Document Type Doctoral Thesis Author Holmner, Marlene Amanda email@example.com URN etd-11102008-143543 Document Title A critical analysis of information and knowledge societies with specific reference to the interaction between local and global knowledge systems Degree DPhil Department Information Science Supervisor
Advisor Name Title Prof J J Britz Committee Chair Keywords
- information society
- information and communication technologies
- developmental barriers
- western knowledge
- global knowledge
- global knowledge system
- indigenous knowledge
- local knowledge
- local knowledge system
- interaction and exchange process
- information and knowledge society
Date 2008-09-02 Availability unrestricted Abstract
Benefiting from the process of globalisation and becoming an information and knowledge society, has become the vision for many governments throughout the world. However, as it has been demonstrated in this thesis, becoming an information and knowledge society is much easier for developed countries that already possess some of the prerequisite criteria, such as an efficient and effective ICT infrastructure. By investing in such an infrastructure, the interaction and exchange of data, information, and knowledge from a local knowledge system with the global knowledge system is enabled. Through this two-way flow of information, the other criteria these countries have to comply with are stimulated, making it much easier and faster for these countries to achieve their goal.
However, for the developing countries that are still in the grip of the digital divide, the goal of becoming information and knowledge societies seem nearly unattainable. Owing to this digital divide that is experienced by developing countries, combined with other barriers such as the social barriers that include the overall health and education level of citizens, the citizens of these countries cannot take part in the interaction and exchange process. Thus, this interaction and exchange process cannot aid these countries in complying with the other criteria needed to become information and knowledge societies, and in this way, the progress of developing countries towards becoming information and knowledge societies are seriously hampered.
How does the interaction and exchange of data, information, and knowledge between developing countriesí local knowledge systems and the global knowledge system contribute to their development and positive participation in the global information and knowledge society? This is the research question that has guided this thesis. To get an answer to this question the author addressed the following issues:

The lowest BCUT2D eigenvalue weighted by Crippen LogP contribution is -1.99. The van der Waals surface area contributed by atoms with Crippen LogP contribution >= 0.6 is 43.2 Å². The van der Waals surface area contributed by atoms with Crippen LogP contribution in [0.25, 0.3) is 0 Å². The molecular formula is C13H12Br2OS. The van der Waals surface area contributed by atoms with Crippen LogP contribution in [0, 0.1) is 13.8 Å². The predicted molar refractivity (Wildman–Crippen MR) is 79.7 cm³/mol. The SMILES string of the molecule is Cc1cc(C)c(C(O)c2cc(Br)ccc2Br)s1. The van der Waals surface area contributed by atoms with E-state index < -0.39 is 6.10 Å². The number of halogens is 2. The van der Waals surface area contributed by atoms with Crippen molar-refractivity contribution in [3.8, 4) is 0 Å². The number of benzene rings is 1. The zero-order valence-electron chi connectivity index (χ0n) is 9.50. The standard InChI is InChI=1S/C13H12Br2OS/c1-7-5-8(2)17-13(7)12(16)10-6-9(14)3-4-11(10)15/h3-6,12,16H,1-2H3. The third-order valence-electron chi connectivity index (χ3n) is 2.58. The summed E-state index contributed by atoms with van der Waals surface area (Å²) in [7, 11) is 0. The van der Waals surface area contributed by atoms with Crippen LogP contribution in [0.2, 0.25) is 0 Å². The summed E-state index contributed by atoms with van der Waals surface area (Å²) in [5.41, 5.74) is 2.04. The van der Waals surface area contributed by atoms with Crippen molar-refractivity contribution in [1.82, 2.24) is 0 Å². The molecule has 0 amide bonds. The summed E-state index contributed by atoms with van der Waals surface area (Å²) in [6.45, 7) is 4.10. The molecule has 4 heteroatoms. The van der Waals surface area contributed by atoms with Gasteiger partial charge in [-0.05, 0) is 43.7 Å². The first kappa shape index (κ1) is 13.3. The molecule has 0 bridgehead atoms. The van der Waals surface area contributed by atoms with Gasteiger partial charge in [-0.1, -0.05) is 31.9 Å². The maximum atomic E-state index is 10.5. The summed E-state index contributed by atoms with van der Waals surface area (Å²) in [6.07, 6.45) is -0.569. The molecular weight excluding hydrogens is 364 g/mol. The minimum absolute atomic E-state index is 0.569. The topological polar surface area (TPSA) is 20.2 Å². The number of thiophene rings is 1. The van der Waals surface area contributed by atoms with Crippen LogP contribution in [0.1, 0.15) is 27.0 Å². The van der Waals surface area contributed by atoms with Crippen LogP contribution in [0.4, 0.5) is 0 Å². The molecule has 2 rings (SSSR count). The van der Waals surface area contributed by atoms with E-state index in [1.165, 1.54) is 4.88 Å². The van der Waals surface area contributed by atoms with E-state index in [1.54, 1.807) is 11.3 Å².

- The author sketched the theoretical foundation of this thesis by providing a brief historical perspective of the Information Science domain. This provided a better understanding of concepts such as data, information, knowledge, global-, western-, and scientific knowledge as well as indigenous-, traditional-, and local knowledge as applied in this thesis. The underlying relationship between these concepts were also explored. Furthermore, the phenomenon of the global information and knowledge society was discussed as one of the opportunities presented by globalisation.
- The author then analysed the criteria of the information and knowledge society as discussed in Chapter 3, and identified indicators that the stated criteria are constructed from. To investigate whether developed countries are information and knowledge societies, these indicators were applied to Norway and the USA. It was concluded that both countries comply with the stated criteria and are thus information and knowledge societies.
- The author followed the same method of investigation and applied the indicators identified in Chapter 4 to two developing countries, namely Niger and South Africa. It was concluded that both these countries do not comply with the stated criteria and, thus, are not information and knowledge societies. Furthermore, barriers were identified by the author that inhibit these countries from becoming information and knowledge societies.
- Lastly, the author discussed proposed solutions and recommendations that can be used to overcome the various barriers that inhibit the progress of developing countries becoming information and knowledge societies.
©University of Pretoria 2008D528/gm
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